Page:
Reactions to the Aug. 12 rollout of revisions to the Endangered Species Act ranged predictably from an oil and gas industry chorus of attaboys to “We’ll see the Trump administration in court.”

For the most part, though, the likely impact of the changes introduced by the U.S. Department of the Interior will be muted.

“Although the new regulations will certainly be litigated, many of the changes are unlikely to have much effect on the day-to-day application of the Endangered Species Act (ESA) on most projects and proposals,” said Michael Drysdale, Minneapolis-based attorney with Dorsey & Whitney LLP, in an email.

The most significant practical revision, he said, are changes to the protections given to threatened species in future listings. Threatened species have, by default, received the same protections as endangered species. Under the proposed revision to section 4, the department will attempt to develop “species-specific” rules of the time a species becomes listed as threatened.

“This will give regulators more flexibility, and may introduce considerably more variation into the regulation of threatened species,” Drysdale said.

More variation into regulation. That’s exactly what angers opponents.

“I can promise you that there is nothing in these new regulations that helps protect threatened and endangered species,” said Kristen Boyles, an attorney for the environmental organization Earthjustice, on the organization’s website.

In announcing the changes, Commerce Secretary Wilbur Ross cited President Donald Trump’s mandate to streamline the regulatory process. Along those lines, the U.S. Fish and Wildlife Service finalized a separate revision rescinding its “blanket rule” under section 4(d) of the ESA. The rule had automatically given threatened species the same protections as endangered species unless otherwise specified. The National Marine Fisheries Service has never employed such a blanket rule, so the new regulations align the two agencies.

“The best way to uphold the Endangered Species Act is to do everything we can to ensure it remains effective in achieving its ultimate goal—recovery of our rarest species,” said Interior Secretary David Bernhardt in his announcement. “The act’s effectiveness rests on clear, consistent and efficient implementation.”

The American Petroleum Institute (API) welcomed the action, stressing that simplifying the regulatory scheme will help to protect habitats and endangered species. It also took a somewhat defensive stance against critics’ accusations that the fossil fuel industry has no regard for environmental protection.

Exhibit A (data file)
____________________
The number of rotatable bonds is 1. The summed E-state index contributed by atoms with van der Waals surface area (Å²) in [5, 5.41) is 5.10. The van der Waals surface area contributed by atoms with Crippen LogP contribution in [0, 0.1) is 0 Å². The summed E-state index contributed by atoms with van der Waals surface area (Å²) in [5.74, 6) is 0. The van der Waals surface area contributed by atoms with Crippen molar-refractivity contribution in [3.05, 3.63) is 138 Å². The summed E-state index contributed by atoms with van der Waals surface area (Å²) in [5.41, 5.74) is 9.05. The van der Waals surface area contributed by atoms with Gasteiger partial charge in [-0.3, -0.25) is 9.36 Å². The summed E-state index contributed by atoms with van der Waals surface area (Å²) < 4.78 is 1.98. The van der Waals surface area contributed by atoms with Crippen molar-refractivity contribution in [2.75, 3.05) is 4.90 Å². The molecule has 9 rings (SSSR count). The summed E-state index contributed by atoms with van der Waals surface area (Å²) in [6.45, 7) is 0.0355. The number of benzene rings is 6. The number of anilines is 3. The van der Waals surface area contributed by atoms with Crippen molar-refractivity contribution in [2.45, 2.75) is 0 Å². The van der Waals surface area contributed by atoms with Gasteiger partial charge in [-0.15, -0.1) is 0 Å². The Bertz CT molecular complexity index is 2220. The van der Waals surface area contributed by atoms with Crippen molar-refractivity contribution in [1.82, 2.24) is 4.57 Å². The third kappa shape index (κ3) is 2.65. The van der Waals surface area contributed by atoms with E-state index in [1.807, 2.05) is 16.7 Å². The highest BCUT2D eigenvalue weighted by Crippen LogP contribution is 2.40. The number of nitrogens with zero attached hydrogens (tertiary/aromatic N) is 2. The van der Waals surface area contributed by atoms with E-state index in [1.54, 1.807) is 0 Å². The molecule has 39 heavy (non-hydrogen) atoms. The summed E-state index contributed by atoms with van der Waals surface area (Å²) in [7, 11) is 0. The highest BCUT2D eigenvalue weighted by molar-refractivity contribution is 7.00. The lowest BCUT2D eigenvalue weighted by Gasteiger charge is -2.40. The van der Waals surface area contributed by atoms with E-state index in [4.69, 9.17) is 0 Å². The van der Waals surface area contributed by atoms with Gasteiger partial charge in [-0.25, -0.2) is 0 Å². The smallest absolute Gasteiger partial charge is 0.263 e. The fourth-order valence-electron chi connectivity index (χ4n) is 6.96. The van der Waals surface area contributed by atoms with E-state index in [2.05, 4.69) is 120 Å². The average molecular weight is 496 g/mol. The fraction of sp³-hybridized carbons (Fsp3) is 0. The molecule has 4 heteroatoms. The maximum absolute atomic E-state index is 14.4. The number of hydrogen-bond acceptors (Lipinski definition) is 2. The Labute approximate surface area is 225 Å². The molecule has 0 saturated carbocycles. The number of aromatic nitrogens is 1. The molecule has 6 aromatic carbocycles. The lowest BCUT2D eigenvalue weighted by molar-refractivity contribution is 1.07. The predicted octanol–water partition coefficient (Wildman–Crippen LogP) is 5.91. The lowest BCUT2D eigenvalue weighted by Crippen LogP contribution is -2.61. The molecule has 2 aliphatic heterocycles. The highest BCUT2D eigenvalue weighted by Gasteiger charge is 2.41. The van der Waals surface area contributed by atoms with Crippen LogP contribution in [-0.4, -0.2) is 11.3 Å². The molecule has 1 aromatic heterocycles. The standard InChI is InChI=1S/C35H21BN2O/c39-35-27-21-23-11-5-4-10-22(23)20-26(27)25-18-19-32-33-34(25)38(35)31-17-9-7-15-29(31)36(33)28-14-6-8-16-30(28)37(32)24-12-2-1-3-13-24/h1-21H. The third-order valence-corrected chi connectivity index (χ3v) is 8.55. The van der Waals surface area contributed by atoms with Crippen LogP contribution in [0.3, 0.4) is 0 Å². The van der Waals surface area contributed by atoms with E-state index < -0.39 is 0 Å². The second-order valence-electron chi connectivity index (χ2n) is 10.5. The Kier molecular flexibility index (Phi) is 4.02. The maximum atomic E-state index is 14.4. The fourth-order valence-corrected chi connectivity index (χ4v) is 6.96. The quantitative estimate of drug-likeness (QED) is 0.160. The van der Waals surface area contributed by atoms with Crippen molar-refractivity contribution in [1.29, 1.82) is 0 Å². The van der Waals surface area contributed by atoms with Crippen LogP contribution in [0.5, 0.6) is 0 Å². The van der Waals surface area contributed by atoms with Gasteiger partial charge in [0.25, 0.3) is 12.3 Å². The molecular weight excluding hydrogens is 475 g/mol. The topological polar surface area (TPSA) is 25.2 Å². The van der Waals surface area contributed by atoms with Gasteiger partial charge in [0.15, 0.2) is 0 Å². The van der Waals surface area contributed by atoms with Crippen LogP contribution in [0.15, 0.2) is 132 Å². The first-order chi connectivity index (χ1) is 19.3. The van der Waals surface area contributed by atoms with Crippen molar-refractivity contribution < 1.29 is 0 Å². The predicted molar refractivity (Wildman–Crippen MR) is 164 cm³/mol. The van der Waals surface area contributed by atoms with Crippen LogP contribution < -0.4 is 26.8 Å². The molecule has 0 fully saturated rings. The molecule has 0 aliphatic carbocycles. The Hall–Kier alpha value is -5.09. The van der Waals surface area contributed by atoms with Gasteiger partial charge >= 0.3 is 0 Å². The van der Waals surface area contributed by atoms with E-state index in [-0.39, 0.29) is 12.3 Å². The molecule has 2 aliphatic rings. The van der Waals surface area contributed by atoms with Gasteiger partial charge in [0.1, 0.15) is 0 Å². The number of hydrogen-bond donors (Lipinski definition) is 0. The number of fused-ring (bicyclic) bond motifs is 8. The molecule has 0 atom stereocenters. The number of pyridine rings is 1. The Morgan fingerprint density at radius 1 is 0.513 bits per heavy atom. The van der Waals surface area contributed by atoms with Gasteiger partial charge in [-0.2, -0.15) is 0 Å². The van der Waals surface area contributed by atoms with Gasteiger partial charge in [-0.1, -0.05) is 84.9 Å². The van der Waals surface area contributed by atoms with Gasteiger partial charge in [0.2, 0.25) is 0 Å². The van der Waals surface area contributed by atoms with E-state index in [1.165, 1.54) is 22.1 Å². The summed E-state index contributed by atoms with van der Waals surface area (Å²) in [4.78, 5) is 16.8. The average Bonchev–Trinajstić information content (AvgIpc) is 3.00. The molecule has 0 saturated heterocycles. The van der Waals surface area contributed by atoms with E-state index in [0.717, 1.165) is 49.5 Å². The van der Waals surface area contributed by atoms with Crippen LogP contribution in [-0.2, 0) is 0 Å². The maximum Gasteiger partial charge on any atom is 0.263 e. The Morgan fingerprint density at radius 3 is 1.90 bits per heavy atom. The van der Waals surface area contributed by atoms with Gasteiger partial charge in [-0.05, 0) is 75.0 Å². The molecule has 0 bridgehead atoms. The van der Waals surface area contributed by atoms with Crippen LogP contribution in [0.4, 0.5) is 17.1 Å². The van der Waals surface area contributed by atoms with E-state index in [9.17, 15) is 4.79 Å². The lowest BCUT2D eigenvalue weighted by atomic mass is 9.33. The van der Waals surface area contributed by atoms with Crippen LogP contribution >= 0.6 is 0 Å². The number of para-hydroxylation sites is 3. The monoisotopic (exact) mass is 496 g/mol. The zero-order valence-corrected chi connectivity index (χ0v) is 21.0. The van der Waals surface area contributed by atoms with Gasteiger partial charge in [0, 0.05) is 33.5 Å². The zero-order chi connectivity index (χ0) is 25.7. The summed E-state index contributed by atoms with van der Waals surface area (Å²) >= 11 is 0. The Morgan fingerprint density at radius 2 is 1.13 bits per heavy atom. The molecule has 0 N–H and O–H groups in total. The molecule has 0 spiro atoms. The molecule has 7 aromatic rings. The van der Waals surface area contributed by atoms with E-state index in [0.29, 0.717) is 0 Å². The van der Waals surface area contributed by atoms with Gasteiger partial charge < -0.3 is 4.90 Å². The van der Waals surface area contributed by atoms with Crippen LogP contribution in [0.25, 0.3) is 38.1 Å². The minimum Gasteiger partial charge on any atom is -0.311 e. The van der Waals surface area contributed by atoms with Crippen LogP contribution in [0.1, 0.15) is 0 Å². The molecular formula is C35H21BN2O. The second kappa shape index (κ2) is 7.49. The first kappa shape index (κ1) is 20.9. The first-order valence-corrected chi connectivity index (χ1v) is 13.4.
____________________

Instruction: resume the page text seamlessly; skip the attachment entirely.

“Effective species and habitat conservation practices are front and center for the oil and natural gas industry and its employees,” said Erik Milito, API vice president of upstream and industry operations, in a statement. “Like many Americans, we love our country’s open spaces too, and understand that protecting species and their habitats are a necessary aspect of safe and responsible operations to develop the nation’s oil and natural gas resources.”

Kathleen Sgamma, president of the Western Energy Alliance, was more blunt.

“For far too long, the act has been weaponized to stop the production of food, fuel, and fiber that Americans need every day while turning a blind eye to how red tape actually inhibits the recovery of species,” she said in a statement. “This administration has the fortitude to move forward with commonsense rules that follow the law while improving species protection, despite the hyperbolic rhetoric.”

In addition to species designation, Drysdale noted an important change to the process for designation of critical habitat, especially those that are not presently occupied by the species.

“Under the revisions, presently unoccupied habitat will be less likely to be designated as critical habitat for species, reducing the impact on proposed projects,” he said. 

Pushback can be expected to be vigorous. In a statement, Sen. Tom Udall (D-N.M.) warned of resorting to the Congressional Review Act, which allows Congress to invalidate rules made by federal agencies.

“Allowing cost calculations of big polluters to determine whether a species deserves protection—while denying climate science and rolling back protections for habitat—is the absolute wrong approach at a time when we are in the middle of a human-caused sixth mass extinction,” he said.